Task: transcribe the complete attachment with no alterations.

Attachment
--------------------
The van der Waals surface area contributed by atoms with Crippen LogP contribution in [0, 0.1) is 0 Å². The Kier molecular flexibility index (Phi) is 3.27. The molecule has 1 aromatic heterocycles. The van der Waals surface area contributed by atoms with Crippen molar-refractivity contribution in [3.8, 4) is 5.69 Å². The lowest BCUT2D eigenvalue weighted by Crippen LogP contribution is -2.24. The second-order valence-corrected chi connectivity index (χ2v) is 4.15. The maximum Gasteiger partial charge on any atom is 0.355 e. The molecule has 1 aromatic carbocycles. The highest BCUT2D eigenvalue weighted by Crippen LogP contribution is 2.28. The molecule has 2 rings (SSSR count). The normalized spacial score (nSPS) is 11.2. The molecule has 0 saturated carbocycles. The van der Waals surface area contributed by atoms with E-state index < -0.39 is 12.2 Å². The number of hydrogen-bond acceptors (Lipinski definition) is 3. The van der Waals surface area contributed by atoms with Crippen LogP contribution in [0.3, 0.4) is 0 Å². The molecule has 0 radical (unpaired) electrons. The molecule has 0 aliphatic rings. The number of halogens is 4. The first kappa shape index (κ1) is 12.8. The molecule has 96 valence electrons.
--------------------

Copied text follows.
The van der Waals surface area contributed by atoms with Crippen LogP contribution in [0, 0.1) is 0 Å². The Kier molecular flexibility index (Phi) is 3.27. The molecule has 1 aromatic heterocycles. The van der Waals surface area contributed by atoms with Crippen molar-refractivity contribution in [3.8, 4) is 5.69 Å². The lowest BCUT2D eigenvalue weighted by Crippen LogP contribution is -2.24. The second-order valence-corrected chi connectivity index (χ2v) is 4.15. The maximum Gasteiger partial charge on any atom is 0.355 e. The molecule has 1 aromatic carbocycles. The highest BCUT2D eigenvalue weighted by Crippen LogP contribution is 2.28. The molecule has 2 rings (SSSR count). The normalized spacial score (nSPS) is 11.2. The molecule has 0 saturated carbocycles. The van der Waals surface area contributed by atoms with E-state index < -0.39 is 12.2 Å². The number of hydrogen-bond acceptors (Lipinski definition) is 3. The van der Waals surface area contributed by atoms with Crippen LogP contribution in [0.3, 0.4) is 0 Å². The molecule has 0 radical (unpaired) electrons. The molecule has 0 aliphatic rings. The number of halogens is 4. The first kappa shape index (κ1) is 12.8. The molecule has 96 valence electrons.